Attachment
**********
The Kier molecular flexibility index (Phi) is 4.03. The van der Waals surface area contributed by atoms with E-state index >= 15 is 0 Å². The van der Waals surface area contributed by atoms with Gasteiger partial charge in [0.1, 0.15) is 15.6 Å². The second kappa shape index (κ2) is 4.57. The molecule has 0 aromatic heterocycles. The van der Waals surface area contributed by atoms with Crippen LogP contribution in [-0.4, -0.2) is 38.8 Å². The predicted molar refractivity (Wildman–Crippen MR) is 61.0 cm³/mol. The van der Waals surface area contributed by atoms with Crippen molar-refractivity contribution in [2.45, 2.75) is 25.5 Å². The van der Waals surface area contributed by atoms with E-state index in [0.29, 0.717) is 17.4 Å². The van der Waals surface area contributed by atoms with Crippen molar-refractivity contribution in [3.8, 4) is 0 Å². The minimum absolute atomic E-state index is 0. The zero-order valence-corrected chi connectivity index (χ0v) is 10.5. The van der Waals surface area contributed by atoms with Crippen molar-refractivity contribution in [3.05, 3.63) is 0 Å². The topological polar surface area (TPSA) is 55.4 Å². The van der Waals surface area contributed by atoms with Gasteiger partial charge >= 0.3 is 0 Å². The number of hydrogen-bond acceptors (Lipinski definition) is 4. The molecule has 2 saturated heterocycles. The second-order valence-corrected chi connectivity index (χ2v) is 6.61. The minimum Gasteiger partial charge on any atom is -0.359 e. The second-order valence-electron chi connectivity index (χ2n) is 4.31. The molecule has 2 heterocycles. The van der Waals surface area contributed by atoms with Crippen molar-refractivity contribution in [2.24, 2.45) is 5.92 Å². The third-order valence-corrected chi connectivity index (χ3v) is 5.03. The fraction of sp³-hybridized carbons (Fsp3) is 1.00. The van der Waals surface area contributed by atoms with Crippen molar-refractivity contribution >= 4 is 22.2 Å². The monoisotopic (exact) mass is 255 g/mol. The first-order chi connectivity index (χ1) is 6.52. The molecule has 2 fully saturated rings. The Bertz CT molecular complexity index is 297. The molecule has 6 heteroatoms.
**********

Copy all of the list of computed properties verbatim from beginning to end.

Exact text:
The Kier molecular flexibility index (Phi) is 4.03. The van der Waals surface area contributed by atoms with E-state index >= 15 is 0 Å². The van der Waals surface area contributed by atoms with Gasteiger partial charge in [0.1, 0.15) is 15.6 Å². The second kappa shape index (κ2) is 4.57. The molecule has 0 aromatic heterocycles. The van der Waals surface area contributed by atoms with Crippen LogP contribution in [-0.4, -0.2) is 38.8 Å². The predicted molar refractivity (Wildman–Crippen MR) is 61.0 cm³/mol. The van der Waals surface area contributed by atoms with Crippen molar-refractivity contribution in [2.45, 2.75) is 25.5 Å². The van der Waals surface area contributed by atoms with E-state index in [0.29, 0.717) is 17.4 Å². The van der Waals surface area contributed by atoms with Crippen molar-refractivity contribution in [3.8, 4) is 0 Å². The minimum absolute atomic E-state index is 0. The zero-order valence-corrected chi connectivity index (χ0v) is 10.5. The van der Waals surface area contributed by atoms with Crippen molar-refractivity contribution in [3.05, 3.63) is 0 Å². The topological polar surface area (TPSA) is 55.4 Å². The van der Waals surface area contributed by atoms with Gasteiger partial charge >= 0.3 is 0 Å². The number of hydrogen-bond acceptors (Lipinski definition) is 4. The molecule has 2 saturated heterocycles. The second-order valence-corrected chi connectivity index (χ2v) is 6.61. The minimum Gasteiger partial charge on any atom is -0.359 e. The second-order valence-electron chi connectivity index (χ2n) is 4.31. The molecule has 2 heterocycles. The van der Waals surface area contributed by atoms with Crippen molar-refractivity contribution in [2.24, 2.45) is 5.92 Å². The third-order valence-corrected chi connectivity index (χ3v) is 5.03. The fraction of sp³-hybridized carbons (Fsp3) is 1.00. The van der Waals surface area contributed by atoms with Crippen molar-refractivity contribution >= 4 is 22.2 Å². The monoisotopic (exact) mass is 255 g/mol. The first-order chi connectivity index (χ1) is 6.52. The molecule has 2 fully saturated rings. The Bertz CT molecular complexity index is 297. The molecule has 6 heteroatoms.